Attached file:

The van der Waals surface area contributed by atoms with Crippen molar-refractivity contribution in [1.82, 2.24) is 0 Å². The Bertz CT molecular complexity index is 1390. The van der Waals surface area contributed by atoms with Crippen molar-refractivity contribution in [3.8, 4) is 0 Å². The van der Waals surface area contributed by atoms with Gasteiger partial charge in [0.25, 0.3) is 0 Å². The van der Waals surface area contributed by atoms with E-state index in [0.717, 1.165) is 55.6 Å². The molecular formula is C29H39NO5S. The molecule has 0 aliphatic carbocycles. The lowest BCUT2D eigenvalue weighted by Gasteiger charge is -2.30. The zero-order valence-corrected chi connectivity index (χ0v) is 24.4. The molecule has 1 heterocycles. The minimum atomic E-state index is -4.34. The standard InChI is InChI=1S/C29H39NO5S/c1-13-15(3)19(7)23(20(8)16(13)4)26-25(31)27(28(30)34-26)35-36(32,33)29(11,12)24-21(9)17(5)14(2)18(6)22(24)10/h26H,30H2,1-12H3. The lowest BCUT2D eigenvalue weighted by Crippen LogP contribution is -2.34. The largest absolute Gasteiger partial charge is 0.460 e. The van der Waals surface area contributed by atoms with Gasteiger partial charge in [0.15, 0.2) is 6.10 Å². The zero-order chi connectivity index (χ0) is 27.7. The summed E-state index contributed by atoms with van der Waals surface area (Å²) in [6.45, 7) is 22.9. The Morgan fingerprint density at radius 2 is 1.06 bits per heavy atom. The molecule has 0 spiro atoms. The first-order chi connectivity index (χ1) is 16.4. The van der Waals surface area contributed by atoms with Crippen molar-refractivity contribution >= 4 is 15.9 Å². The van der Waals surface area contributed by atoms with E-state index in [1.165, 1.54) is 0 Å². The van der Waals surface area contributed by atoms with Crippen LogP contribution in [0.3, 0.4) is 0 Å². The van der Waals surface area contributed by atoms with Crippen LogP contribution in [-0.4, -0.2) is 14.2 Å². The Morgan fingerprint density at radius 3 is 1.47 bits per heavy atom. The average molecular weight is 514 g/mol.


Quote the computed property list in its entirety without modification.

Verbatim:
The van der Waals surface area contributed by atoms with Crippen molar-refractivity contribution in [1.82, 2.24) is 0 Å². The Bertz CT molecular complexity index is 1390. The van der Waals surface area contributed by atoms with Crippen molar-refractivity contribution in [3.8, 4) is 0 Å². The van der Waals surface area contributed by atoms with Gasteiger partial charge in [0.25, 0.3) is 0 Å². The van der Waals surface area contributed by atoms with E-state index in [0.717, 1.165) is 55.6 Å². The molecular formula is C29H39NO5S. The molecule has 0 aliphatic carbocycles. The lowest BCUT2D eigenvalue weighted by Gasteiger charge is -2.30. The zero-order valence-corrected chi connectivity index (χ0v) is 24.4. The molecule has 1 heterocycles. The minimum atomic E-state index is -4.34. The standard InChI is InChI=1S/C29H39NO5S/c1-13-15(3)19(7)23(20(8)16(13)4)26-25(31)27(28(30)34-26)35-36(32,33)29(11,12)24-21(9)17(5)14(2)18(6)22(24)10/h26H,30H2,1-12H3. The lowest BCUT2D eigenvalue weighted by Crippen LogP contribution is -2.34. The largest absolute Gasteiger partial charge is 0.460 e. The van der Waals surface area contributed by atoms with Gasteiger partial charge in [0.15, 0.2) is 6.10 Å². The zero-order chi connectivity index (χ0) is 27.7. The summed E-state index contributed by atoms with van der Waals surface area (Å²) in [6.45, 7) is 22.9. The Morgan fingerprint density at radius 2 is 1.06 bits per heavy atom. The molecule has 0 spiro atoms. The first-order chi connectivity index (χ1) is 16.4. The van der Waals surface area contributed by atoms with Crippen molar-refractivity contribution >= 4 is 15.9 Å². The van der Waals surface area contributed by atoms with E-state index in [1.165, 1.54) is 0 Å². The van der Waals surface area contributed by atoms with Crippen LogP contribution in [0.3, 0.4) is 0 Å². The van der Waals surface area contributed by atoms with Crippen LogP contribution in [-0.4, -0.2) is 14.2 Å². The Morgan fingerprint density at radius 3 is 1.47 bits per heavy atom. The average molecular weight is 514 g/mol.